CUH officials began vaccinating the trust's healthcare workers on 8 December 2020, with mass immunisation from 8 January 2021.

Between 18 and 31 January, the team screened the trust's vaccinated and unvaccinated staff, with around 4,400 swabs being performed every seven days of the two-week period.

The results reveal 26 (0.8%) of the unvaccinated staff tested positive for the coronavirus, without developing symptoms.

This is compared to 13 (0.37%) of the workers who had their jabs less than 12 days earlier, around the time the infection-fighting antibodies kick in.

Just 0.2% of the employees tested positive for the coronavirus 12 or more days post-vaccination. No jab is completely effective, with the immune response varying between individuals.

Overall, the results suggest a four-fold reduction in the risk of asymptomatic coronavirus infection among the healthcare workers who had been vaccinated more than 12 days before.

Asymptomatic transmission also halved in those who had been immunised for less than 12 days.

"We therefore provide real-world evidence for a high level of protection against asymptomatic SARS-CoV-2 infection after a single dose of [the Pfizer-BioNTech] vaccine, at a time of predominant transmission of the UK COVID-19 [the disease caused by the coronavirus] variant of concern [the so-called Kent variant] and amongst a population with a relatively low frequency of prior infection," wrote the scientists.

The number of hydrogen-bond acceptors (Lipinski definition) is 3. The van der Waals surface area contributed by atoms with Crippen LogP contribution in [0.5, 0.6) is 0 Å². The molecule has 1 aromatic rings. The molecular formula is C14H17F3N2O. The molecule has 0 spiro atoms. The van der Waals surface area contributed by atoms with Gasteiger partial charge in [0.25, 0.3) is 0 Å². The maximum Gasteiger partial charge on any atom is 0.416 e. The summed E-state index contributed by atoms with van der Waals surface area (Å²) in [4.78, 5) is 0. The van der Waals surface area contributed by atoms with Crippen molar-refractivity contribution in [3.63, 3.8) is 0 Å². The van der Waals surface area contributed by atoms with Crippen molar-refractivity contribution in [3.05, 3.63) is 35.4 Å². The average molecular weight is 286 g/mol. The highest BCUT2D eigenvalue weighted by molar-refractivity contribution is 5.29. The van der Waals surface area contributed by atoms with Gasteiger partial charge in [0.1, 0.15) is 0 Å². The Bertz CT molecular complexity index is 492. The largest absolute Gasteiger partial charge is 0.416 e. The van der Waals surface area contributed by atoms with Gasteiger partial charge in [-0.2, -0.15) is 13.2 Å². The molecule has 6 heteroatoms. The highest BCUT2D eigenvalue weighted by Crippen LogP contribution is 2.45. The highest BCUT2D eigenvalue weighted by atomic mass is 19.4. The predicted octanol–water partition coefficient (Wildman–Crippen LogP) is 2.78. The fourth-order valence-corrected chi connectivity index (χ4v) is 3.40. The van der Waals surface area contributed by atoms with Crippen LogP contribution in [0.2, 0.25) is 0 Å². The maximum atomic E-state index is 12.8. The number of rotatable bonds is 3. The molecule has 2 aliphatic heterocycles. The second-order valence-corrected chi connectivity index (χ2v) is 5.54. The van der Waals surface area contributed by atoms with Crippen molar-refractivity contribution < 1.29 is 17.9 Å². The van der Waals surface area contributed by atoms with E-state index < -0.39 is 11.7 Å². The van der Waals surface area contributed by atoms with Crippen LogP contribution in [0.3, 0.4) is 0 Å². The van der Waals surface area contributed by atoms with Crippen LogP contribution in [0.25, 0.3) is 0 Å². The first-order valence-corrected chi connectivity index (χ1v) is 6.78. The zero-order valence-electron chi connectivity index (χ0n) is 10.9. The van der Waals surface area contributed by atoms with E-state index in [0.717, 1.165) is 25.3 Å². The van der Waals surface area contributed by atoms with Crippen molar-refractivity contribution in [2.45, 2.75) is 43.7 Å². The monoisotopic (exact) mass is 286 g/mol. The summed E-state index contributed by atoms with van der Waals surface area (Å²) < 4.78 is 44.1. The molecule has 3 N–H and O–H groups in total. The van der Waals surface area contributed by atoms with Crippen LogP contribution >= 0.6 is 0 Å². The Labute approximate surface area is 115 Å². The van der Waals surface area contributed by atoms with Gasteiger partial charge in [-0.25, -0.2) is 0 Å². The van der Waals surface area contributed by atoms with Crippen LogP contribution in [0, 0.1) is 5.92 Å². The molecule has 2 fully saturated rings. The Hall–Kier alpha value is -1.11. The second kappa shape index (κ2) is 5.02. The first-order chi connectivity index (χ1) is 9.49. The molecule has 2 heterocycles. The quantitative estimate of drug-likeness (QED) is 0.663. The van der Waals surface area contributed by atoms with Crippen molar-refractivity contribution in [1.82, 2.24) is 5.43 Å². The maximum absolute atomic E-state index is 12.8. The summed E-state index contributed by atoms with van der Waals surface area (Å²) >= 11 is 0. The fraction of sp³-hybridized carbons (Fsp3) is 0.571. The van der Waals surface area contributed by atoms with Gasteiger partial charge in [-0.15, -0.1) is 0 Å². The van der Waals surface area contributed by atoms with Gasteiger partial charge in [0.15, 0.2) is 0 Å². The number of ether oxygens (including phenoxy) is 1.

Less than one in 10 (7.2%) of the study's participants had antibodies against the coronavirus, which indicate a prior infection.

Read more: I felt guilty for having the coronavirus vaccine

"Our findings show a dramatic reduction in the rate of positive screening tests among asymptomatic healthcare workers after a single dose of the Pfizer-BioNTech vaccine," said study author Dr Nick Jones.

"This is fantastic news for both hospital staff and patients, who can be reassured the current mass vaccination strategy is protecting against asymptomatic carriage of the virus in addition to symptomatic disease, thereby making hospitals even safer places to be."

Research suggests people have put off going to hospital over fears of catching the coronavirus, with some even ignoring cancer symptoms.

"Throughout the pandemic so far, we have taken a systematic approach to keeping our staff safe and well," said Giles Wright, programme director for the CUH vaccination hub.

"The huge efforts of all those involved in the testing, tracing and vaccination programmes at CUH are making the plan a reality.

"We are very encouraged by the findings of our research. It gives further hope for the near future."

When the medics focused on symptomatic infections, the results were similarly encouraging.

Of these unvaccinated workers, 1.7% swabbed positive for the coronavirus, compared to 0.4% of those who were immunised 12 or more days earlier – a 4.3-fold reduction.

Speaking of the results, Dr Simon Clarke from the University of Reading said: "While this is very encouraging, no data were provided to show how long the effect will last for and continued surveillance is required in case this protection dwindles."